Dr. Ingrid Vasilieu-Feltes is a physician and healthcare futurist with the right combination of vision and management skills to lead healthcare into the future. She has extensive experience in the healthcare industry as a founder, executive, consultant, and speaker for many innovative technology-based health care enterprises. After medical school, Dr. Vasilieu-Feltes completed her residency and fellowship training in Psychiatry at Columbia University College of Physicians and Surgeon, and went on to earn her Executive Masters of Business Administration degree in 2011 from the University of Miami Herbert Business School. She holds special expertise in medical technology, blockchain, and fintech as they apply to healthcare.
Dr. Vasiliu-Feltes recently wrote a widely acclaimed article about health care futurism in which she explored the idea that Hippocrates himself was a futurist of his day. Hippocrates was a Greek physician who lived in the years 460 BC to 380 BC. He is considered the Father of Modern Medicine, and it was truly under him that medicine started to become the healing art and science that it is today. He also helped to first establish the foundations of medical ethics, which hold great importance in today’s world.
In this interview, Dr. Vasiliu-Feltes highlights some key points from her article that illustrate the importance of bringing Hippocratic values and physician values to health care technology. We are certain these topics will be of great interest to many readers, both physicians and patients, who are interested in health and wellness.
myDoqter: Technology is rapidly changing the infrastructure of medicine and we are hopeful it will add tremendous efficiency and power. But so far, technology seems to be extremely burdensome for physicians. How do we ensure that the technology is ultimately a resource that is helpful, and not a barrier to patient care? And what do you see as the role for physicians here?
Dr. Vasiliu-Feltes: It is my belief that technology can actually become a catalyst for the future of medicine and facilitate the important contributions that physicians make to society. In order for this to happen we must embrace technology, change our medical education system and create a patient-centric healthcare culture. This could be accomplished by inclusion of digital health in the medical school curriculum and training programs, as well as redesigning healthcare delivery models with a human-centered approach.
myDoqter: When we think of Hippocrates and the oath we pledge as doctors (known as the Hippocratic Oath), we often think of the expression “do no harm”, but what does the Hippocratic Oath actually say and what does it really stand for?
Dr. Vasiliu-Feltes: The Hippocratic oath aims to set a code of ethical standards for physicians and was created by Hippocrates of Kos – a physician who lived in ancient Greece from 460 BC to 380 BC. It requires physicians to first “do no harm” (above all), and it outlines a series of additional ethical behaviors that are considered the tenets of medical professional conduct, such as the respect for the profession and for the teachers of medicine, as well as the respect and protection of patient information and confidentiality.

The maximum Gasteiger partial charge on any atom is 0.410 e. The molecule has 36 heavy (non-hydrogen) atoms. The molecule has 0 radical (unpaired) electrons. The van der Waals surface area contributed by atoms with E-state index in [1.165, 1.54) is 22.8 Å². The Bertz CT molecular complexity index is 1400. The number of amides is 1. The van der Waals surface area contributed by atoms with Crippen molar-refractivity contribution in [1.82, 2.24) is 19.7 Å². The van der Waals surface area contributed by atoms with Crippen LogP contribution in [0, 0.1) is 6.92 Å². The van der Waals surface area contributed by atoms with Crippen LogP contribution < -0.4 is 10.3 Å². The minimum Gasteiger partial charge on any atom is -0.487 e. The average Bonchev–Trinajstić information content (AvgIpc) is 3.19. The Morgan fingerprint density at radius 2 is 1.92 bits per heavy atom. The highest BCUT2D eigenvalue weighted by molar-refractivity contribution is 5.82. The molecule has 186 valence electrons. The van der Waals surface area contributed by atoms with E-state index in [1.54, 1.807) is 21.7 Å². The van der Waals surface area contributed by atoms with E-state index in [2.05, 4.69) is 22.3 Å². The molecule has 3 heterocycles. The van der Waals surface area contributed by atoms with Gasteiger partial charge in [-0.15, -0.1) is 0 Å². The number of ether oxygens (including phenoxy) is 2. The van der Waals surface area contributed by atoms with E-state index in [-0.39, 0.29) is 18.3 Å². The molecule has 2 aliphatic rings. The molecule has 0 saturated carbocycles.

myDoqter: As you mention in your article, Hippocrates was one of the founders, if not THE founder, of Western Medicine, and he moved Medicine to a scientific paradigm from the status quo of the time. We can extrapolate that he would also embrace the standards of science and technology today. How do you think he would also bring the values of Medicine and the Hippocratic Oath into today’s world?
Dr. Vasiliu-Feltes: Given the fact that Hippocrates was well trained in numerous scientific disciplines, I believe that he would be a proponent of an “exponential medicine” mindset which is defined by a cross- and inter-disciplinary approach, and he would leverage the technological advances from all disciplines in order to optimize global population health.
myDoqter: One problem we are facing is that technology and business interests do not have a Hippocratic oath while, at the same time, they largely govern the standards of care and practice of medicine today. Should these companies also take the oath or do you have other suggestions for upholding the Hippocratic values of Medicine?
Dr. Vasiliu-Feltes: I have been a strong advocate and ambassador for business ethics, bio-medical ethics and digital ethics. Only by embedding ethical standards deeply and proactively into how we do business (including the business of medicine), we can achieve the desired public health outcomes and long-term sustainability.
myDoqter: So if you were going to write the draft of the updated version of the Oath of Hippocrates today, what are the top three elements that you would incorporate?
Dr. Vasiliu-Feltes: All 3 elements that I would include are related to digital-ethics and bio-ethics, and they would provide guidance regarding Data Ownership, Body Autonomy and Digital Identity. These three elements have become acutely relevant with the advancements that we see in technology today, such as Artificial Intelligence (AI), Genomics, Body Implants, Brain-Computer Interfaces and 3D Transplants, among many others.